Virtual reality (VR)-enhanced roller coasters that keep fans at the edge of their seats are not a new concept. Visitors aboard the Superman: Ride of Steel coaster at Six Flags in Maryland have been immersing themselves in the superhero’s world since 2016, while those aboard Cedar Point, Ohio’s suspended Iron Dragon ride have been dodging ogres and orcs since 2017. But given that water does not bode well for the sensitive VR electronics, the experience has been harder to offer for water slides. That, however, changed recently with the opening of the Space Glider, the world’s first VR water slide.
Located at Europe’s biggest water park, the Galaxy Erding in South Germany, the ride takes the exciting experience to a whole new level by offering thrill-seekers the choice of three fascinating worlds – Space, Sky, or Snow. By simply strapping on a headset, riders can glide through a magical alien world, follow beautiful butterflies around floating islands, or immerse themselves in a white winter wonderland. To make the experience even more heart-stopping, the 160-meter (520-ft)-long ride that lasts about 35 seconds has two uphill tracks that provide a roller coaster-like journey.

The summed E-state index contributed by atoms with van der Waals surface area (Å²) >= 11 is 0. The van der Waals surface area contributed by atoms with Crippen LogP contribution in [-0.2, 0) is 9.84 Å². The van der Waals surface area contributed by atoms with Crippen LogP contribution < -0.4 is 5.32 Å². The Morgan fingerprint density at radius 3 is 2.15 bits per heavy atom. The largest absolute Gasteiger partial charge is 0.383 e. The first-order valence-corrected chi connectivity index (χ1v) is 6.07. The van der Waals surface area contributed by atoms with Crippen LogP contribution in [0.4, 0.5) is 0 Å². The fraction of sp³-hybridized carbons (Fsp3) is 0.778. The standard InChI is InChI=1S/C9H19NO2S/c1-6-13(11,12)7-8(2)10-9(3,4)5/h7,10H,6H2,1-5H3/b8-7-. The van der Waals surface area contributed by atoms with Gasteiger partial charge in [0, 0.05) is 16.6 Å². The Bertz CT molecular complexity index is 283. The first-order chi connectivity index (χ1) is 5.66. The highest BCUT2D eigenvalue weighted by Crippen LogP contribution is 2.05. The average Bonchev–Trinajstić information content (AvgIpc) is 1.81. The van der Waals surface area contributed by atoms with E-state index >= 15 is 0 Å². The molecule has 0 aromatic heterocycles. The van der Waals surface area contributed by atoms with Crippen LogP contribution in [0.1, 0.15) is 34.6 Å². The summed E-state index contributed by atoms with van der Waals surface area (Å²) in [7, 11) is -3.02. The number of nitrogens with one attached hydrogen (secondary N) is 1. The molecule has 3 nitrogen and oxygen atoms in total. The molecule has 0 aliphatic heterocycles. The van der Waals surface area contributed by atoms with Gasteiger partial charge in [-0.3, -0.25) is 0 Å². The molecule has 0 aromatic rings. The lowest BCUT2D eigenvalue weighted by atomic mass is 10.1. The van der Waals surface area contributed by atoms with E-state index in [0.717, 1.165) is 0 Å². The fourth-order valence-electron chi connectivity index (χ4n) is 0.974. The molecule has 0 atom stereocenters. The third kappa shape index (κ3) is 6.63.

While the tire slide, which has been successfully tested by almost 10,000 park goers since it opened in February 2018, is impressive, the technology behind it, developed by California startup Ballast, is even more so. The specially-created waterproof headsets can be submerged without harming the delicate Samsung Galaxy S8 mobile devices, which run the custom software for the VR experiences. The headsets also charge wirelessly, allowing park operators to seamlessly swap out sets throughout the day.
The biggest challenge the company faced, however, was providing an optimal VR experience for everyone. That’s because unlike roller coasters, where the speed is fixed for all riders, water slide speeds vary depending on the weight of the person. To overcome the issue, Ballast installed smart sensors in strategic areas along the slide to keep track of the rider’s progress at all times. The information, conveyed via the headset, allows the custom software to adjust his/her location within the virtual world accordingly, making for a smooth, motion-sickness free ride for all.
Though Ballast is thrilled at Space Glider’s success, the company has bigger aspirations. They want to create an experience where guests will be able to swim underwater amid pods of virtual dolphins, whales, and even sharks – without having to wear the clunky headsets!
Resources: Theverge.com, ballastvr.com, roadtovr.com,vrscout.com